Mumbai, Jan 28: The Maharashtra state cabinet headed by Chief Minister Uddhav Thackeray on Thursday approved the sale of wine in supermarkets or walk-in stores.
The decision has been taken especially to benefit the small wineries and alternatively, farmers in the state who can now market their wines by selling them directly in supermarkets or in walk-in stores in a shelf-in-shop manner.
However, according to government policy, these supermarkets and walk-in shops will be situated away from religious and educational institutions.
The government will charge per bulk liter a nominal excise duty of Rs 10 on all types of wine bottles which will earn only Rs 5 crore in revenue for the state. However, this will help the excise administration know the number of wine bottles sold in the market.
The government has also fixed an annual licence fee of Rs 5,000 for the sample E-4 license but such licences will not be issued in districts where the sale of liquor is banned.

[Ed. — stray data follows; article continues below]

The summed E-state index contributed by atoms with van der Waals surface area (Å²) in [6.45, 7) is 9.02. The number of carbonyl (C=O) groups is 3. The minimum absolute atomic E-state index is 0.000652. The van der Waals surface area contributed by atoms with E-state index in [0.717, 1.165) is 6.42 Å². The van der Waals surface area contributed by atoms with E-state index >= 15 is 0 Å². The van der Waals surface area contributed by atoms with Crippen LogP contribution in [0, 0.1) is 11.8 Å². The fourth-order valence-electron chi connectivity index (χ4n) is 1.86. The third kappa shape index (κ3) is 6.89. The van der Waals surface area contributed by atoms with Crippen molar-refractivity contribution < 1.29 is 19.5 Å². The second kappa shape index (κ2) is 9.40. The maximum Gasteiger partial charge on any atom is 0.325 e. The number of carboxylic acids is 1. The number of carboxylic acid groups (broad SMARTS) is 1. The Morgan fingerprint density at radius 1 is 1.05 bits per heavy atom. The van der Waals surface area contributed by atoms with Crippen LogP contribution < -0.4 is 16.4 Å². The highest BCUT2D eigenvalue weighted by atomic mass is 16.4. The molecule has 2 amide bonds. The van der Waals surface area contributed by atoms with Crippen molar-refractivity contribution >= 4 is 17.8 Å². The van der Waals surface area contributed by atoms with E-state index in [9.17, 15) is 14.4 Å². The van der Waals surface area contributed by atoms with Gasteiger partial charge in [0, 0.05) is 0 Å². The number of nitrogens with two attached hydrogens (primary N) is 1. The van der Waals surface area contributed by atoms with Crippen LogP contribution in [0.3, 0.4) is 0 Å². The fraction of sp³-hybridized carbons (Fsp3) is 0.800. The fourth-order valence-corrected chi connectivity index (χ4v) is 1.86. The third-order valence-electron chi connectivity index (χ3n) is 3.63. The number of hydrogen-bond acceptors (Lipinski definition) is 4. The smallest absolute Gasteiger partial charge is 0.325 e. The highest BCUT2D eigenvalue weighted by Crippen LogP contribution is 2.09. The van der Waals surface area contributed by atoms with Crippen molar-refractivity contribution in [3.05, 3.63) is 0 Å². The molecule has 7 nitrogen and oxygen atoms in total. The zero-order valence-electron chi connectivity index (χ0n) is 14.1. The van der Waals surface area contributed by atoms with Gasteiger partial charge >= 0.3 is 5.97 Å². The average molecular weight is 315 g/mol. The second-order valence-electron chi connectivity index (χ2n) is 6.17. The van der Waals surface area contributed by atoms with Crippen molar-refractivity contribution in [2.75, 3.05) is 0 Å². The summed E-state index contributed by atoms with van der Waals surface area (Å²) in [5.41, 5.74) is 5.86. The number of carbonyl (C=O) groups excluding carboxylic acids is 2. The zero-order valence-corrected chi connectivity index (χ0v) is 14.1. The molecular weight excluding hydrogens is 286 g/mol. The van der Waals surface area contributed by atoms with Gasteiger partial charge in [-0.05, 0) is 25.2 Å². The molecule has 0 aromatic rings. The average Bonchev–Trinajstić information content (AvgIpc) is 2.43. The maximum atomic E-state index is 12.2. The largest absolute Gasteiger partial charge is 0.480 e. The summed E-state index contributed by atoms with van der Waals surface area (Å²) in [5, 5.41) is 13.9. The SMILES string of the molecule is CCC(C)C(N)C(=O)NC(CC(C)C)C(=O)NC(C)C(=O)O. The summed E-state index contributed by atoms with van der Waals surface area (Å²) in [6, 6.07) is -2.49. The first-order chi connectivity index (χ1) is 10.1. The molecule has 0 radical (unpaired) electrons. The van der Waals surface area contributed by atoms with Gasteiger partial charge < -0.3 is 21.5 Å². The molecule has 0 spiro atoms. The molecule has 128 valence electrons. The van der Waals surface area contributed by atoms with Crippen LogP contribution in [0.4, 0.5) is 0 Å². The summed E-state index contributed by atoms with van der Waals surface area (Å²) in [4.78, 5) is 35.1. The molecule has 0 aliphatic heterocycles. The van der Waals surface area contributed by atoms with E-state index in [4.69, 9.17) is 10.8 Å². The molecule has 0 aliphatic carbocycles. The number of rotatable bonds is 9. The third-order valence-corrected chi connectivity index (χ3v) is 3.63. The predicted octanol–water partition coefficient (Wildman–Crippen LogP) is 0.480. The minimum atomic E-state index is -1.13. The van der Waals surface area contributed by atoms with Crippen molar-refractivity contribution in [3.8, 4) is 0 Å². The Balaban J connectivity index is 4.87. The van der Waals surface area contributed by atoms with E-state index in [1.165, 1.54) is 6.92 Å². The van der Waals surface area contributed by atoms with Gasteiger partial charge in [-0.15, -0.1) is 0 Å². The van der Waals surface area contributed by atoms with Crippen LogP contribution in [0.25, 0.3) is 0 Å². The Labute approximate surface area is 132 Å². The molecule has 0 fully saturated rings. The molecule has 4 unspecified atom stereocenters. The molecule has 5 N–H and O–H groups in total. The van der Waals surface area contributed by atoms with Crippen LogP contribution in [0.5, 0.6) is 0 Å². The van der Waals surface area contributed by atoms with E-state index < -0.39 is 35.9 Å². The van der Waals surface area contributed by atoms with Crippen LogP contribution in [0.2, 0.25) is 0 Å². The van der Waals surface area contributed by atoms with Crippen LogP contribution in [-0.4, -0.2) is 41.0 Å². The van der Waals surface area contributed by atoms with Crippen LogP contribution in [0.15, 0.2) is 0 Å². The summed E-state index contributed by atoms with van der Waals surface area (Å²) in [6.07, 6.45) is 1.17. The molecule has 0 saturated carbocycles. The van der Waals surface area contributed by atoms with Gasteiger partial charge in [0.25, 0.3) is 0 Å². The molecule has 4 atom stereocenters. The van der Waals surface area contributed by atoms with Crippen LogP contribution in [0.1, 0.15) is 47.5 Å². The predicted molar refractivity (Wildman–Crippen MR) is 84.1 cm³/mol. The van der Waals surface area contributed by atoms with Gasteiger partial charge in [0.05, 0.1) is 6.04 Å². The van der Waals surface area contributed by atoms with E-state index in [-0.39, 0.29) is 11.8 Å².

Meanwhile, the cabinet’s decision has led to a war of words between the ruling Maha Vikas Aghadi and Bharatiya Janata Party.
NCP minister Nawab Malik defended the decision by saying that the policy will benefit grape and other fruit farmers and boost the wine industry in the state.
“The growth of the wine industry is important, as is a fair price to the farmers for their produce. The wine industry’s growth is also crucial for effective marketing. The wine can be sold from supermarkets or walk-in stores with a size of 100 sq m. In such supermarkets or shops, wine will be sold through locked cupboards,” he said.
At the same time, Former CM Devendra Fadnavis declared that his party would not tolerate making Maharashtra a ‘madya rashtra’ (wine state).
“Alcohol is cheaper than petrol and diesel. Permission to sell alcohol after lifting ban. Decision to issue new liquor licences and now, the sale of wine in supermarkets and grocery stores,” he said through a tweet.
Shiv Sena leader Sanjay Raut on Friday has said that the Maharashtra government’s decision to allow the sale of wine in supermarkets and walk-in stores would boost farmers’ income.
“Wine is not liquor. If wine sale increases, farmers will benefit from it. We’ve done this to double farmers’ income,” said Raut.